Protect those food stores : LUSENET : TimeBomb 2000 (Y2000) : One Thread

Perhaps the only useful thing ever to come from the debunking sites was the mention of the ingenuity of rodents to get at domestic food stores. Suburbia, urban or rural; rodents will find ways into your living areas and get at your food stores. The more foodstores, the more rodents. All the hype over Y2K animals is about getting dogs for protection. You ever seen how much the average large dog eats and poops? Is that dog gonna catch a rat or mouse eating your rice? A cat will. A cat is also smaller, cleaner and eats less. And if Y2K turns out more optimistic then we think, cats are still useful companions. But in a worst case world they can help keep rodents and insects down. And there will be times when a barking dog will be the last thing you want strangers to hear (though a mean bark has its uses).

-- CatMan (, May 14, 1999


FWIW I believe that some terriers, among others were originally bred to kill rats. Here in the DC metro area, there are rats that are nearly the size of housecats...something bigger is generally required.

not that I don't like cats, mind you, and they *are* a valid solution for mice and such, but *rats* can be a whole other ballgame.


-- Arlin H. Adams (, May 14, 1999.

You'd better check out those zoning laws and homeowners' assoc. rules too.


-- debunker (.@...), May 14, 1999.

A brief snip on the aftermath of Hurricane Hugo:



Many septic systems were flooded from the high water levels or were damaged by falling trees. Sewage overflowed into city streets because of flood-damaged sewers. Toilets could not flush and were backed up due to broken sewer lines. Even toilet paper became in short supply. As an emergency measure, lime was issued for spreading on the ground to kill germs; and later, in populated areas, portable toilets were set up on the streets to lessen some of the sanitation hazards.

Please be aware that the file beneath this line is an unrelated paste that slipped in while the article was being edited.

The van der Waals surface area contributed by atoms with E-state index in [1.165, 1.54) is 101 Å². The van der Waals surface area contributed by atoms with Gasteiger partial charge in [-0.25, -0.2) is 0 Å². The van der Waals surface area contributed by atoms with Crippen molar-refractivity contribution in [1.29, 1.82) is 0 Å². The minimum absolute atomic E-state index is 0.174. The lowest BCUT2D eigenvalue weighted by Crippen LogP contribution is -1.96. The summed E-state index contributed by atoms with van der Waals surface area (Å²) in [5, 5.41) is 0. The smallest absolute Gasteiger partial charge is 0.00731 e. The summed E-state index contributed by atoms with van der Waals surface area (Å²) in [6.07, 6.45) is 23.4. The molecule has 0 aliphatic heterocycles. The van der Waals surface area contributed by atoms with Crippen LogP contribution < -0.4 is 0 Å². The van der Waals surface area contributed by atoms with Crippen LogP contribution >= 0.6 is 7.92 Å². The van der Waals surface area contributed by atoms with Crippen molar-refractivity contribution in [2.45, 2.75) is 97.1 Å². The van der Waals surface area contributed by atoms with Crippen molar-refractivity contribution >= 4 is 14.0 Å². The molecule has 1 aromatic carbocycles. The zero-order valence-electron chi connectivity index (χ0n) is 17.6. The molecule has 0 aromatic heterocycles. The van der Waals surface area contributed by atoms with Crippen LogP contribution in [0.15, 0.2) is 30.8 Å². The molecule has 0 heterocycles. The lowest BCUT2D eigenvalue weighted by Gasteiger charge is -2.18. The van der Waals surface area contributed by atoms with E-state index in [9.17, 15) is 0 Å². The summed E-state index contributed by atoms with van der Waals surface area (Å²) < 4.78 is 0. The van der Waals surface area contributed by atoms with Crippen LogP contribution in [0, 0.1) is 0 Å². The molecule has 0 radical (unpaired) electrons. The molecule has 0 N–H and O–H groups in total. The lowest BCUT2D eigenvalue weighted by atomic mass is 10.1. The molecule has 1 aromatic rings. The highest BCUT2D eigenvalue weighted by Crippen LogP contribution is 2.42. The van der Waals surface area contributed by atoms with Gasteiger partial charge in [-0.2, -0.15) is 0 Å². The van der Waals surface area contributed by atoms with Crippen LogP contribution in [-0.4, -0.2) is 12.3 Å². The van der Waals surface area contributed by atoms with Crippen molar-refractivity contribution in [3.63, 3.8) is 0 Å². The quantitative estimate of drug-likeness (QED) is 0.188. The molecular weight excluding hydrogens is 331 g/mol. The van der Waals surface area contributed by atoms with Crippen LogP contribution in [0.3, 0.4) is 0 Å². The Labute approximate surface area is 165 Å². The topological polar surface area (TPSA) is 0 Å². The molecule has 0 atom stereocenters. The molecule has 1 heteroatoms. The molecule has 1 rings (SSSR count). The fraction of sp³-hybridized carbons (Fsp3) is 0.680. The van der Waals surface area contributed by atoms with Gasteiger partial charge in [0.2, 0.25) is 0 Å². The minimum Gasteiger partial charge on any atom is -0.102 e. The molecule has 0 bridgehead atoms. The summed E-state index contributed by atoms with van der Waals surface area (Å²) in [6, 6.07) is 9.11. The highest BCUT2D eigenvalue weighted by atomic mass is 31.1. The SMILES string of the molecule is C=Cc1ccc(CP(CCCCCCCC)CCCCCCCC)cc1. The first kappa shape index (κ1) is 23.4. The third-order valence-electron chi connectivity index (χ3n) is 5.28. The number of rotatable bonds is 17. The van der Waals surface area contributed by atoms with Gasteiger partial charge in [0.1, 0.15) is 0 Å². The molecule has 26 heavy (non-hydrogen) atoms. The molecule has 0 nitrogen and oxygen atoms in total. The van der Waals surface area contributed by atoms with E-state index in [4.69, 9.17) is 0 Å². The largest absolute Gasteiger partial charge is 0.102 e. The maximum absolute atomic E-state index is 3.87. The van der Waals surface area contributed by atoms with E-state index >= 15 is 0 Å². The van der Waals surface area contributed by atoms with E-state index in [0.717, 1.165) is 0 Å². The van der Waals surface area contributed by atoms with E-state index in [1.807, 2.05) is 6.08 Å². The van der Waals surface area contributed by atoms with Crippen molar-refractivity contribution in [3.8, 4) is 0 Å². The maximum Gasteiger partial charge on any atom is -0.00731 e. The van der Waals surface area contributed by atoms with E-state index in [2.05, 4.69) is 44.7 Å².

To add to the health danger, there were no garbage pickups.


The local roach population boomed. Even "clean" motels incurred roach infestation, and roach bait and sprays were soon sold out. The debris, garbage, and decomposing food offered a haven, also, for rats and other rodents. Insects became a severe problem. Most of the prevailing homes had lost their window screens to the winds and mosquitoes were thick when the warm nights made it necessary to open the windows. In some areas, the mosquitos were like a fog, but repellents were not available.


-- Kevin (, May 14, 1999.

Add mosquito netting to your list -- for flys in the north, also.

-- A (, May 14, 1999.

Arlin, although most cats easily catch mice, there are also a few that are deadly ratters. I have nine cats; two that catch rats so big they have difficulty carrying them. I can't say enough about how good cats are. Also, when they hear something outside, they may not growl, but they have a heads up, alert look that lets you know something is out there.

Unfortunately most generic dogs, that aren't trained watch dogs, are great companions, and bark energetically, but they do eat a lot and have become so domesticated they can rarely catch their own food. There are exceptions of course. But you'd better stock up on the dog food.

This is not meant to start a controvery, this is just a historical fact. But when the church made it not only a sin, but a crime to "house a cat" in Europe, because they were considered the devil's familiars, the rats lost their #1 predator and flourished; hense the plague flourished too. Guess who was the first group to bring back the cats? You got it--the priests.

-- gilda (, May 14, 1999.

We've got both. The dogs (Shepherd mixes) are wonderfully noisy alarm systems (heck, no one comes through our gate unless they know us pretty well). The Cat (and yes, it must be capitalized) ensures that (a) the rodent population remains at or very near zero and (b) the dogs are kept in line. They make a good team.

-- Mac (sneak@lurk.hid), May 14, 1999.

I would recommend dog -wise an Anatolian Karabash.I believe they are known as Akbash in the States.Large sheep guarding dog weighing in about 120 lbs.Ours is a great mouser & kills rats too.Very agile & fast.(5th fastest dog in the world clocked running at 33 mph)

In Turkey they are fed cereal & tend to catch their own protein.They wear iron spiked collars & defend flocks against wolves.Can tolerate temperature extremes.Fantastic guard dogs but do not necessarily make family pets as they are very much a working breed.